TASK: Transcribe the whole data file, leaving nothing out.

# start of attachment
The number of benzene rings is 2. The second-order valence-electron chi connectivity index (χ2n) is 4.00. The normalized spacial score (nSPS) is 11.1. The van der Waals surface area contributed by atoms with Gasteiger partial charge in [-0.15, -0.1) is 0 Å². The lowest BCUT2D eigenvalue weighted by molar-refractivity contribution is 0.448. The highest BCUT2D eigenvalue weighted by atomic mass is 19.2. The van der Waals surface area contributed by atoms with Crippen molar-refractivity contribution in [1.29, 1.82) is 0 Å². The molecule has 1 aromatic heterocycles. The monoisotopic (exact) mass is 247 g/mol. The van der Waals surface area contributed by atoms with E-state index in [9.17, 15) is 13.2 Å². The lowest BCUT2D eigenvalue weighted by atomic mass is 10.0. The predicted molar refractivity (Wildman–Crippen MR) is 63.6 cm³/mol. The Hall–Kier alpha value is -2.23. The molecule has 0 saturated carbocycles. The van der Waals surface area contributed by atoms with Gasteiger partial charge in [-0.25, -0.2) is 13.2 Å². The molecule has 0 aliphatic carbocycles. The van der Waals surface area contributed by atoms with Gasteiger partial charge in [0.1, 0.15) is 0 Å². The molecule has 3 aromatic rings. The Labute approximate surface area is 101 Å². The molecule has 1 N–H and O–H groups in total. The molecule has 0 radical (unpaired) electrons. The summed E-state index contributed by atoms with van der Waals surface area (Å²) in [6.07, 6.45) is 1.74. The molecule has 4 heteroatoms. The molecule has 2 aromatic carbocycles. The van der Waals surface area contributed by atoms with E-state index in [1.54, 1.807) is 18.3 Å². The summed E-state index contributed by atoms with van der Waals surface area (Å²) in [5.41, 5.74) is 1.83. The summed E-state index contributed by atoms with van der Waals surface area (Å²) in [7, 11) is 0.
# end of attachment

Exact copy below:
The number of benzene rings is 2. The second-order valence-electron chi connectivity index (χ2n) is 4.00. The normalized spacial score (nSPS) is 11.1. The van der Waals surface area contributed by atoms with Gasteiger partial charge in [-0.15, -0.1) is 0 Å². The lowest BCUT2D eigenvalue weighted by molar-refractivity contribution is 0.448. The highest BCUT2D eigenvalue weighted by atomic mass is 19.2. The van der Waals surface area contributed by atoms with Crippen molar-refractivity contribution in [1.29, 1.82) is 0 Å². The molecule has 1 aromatic heterocycles. The monoisotopic (exact) mass is 247 g/mol. The van der Waals surface area contributed by atoms with E-state index in [9.17, 15) is 13.2 Å². The lowest BCUT2D eigenvalue weighted by atomic mass is 10.0. The predicted molar refractivity (Wildman–Crippen MR) is 63.6 cm³/mol. The Hall–Kier alpha value is -2.23. The molecule has 0 saturated carbocycles. The van der Waals surface area contributed by atoms with Gasteiger partial charge in [-0.25, -0.2) is 13.2 Å². The molecule has 0 aliphatic carbocycles. The van der Waals surface area contributed by atoms with Gasteiger partial charge in [0.1, 0.15) is 0 Å². The molecule has 3 aromatic rings. The Labute approximate surface area is 101 Å². The molecule has 1 N–H and O–H groups in total. The molecule has 0 radical (unpaired) electrons. The summed E-state index contributed by atoms with van der Waals surface area (Å²) in [6.07, 6.45) is 1.74. The molecule has 4 heteroatoms. The molecule has 2 aromatic carbocycles. The van der Waals surface area contributed by atoms with E-state index in [1.54, 1.807) is 18.3 Å². The summed E-state index contributed by atoms with van der Waals surface area (Å²) in [5.41, 5.74) is 1.83. The summed E-state index contributed by atoms with van der Waals surface area (Å²) in [7, 11) is 0.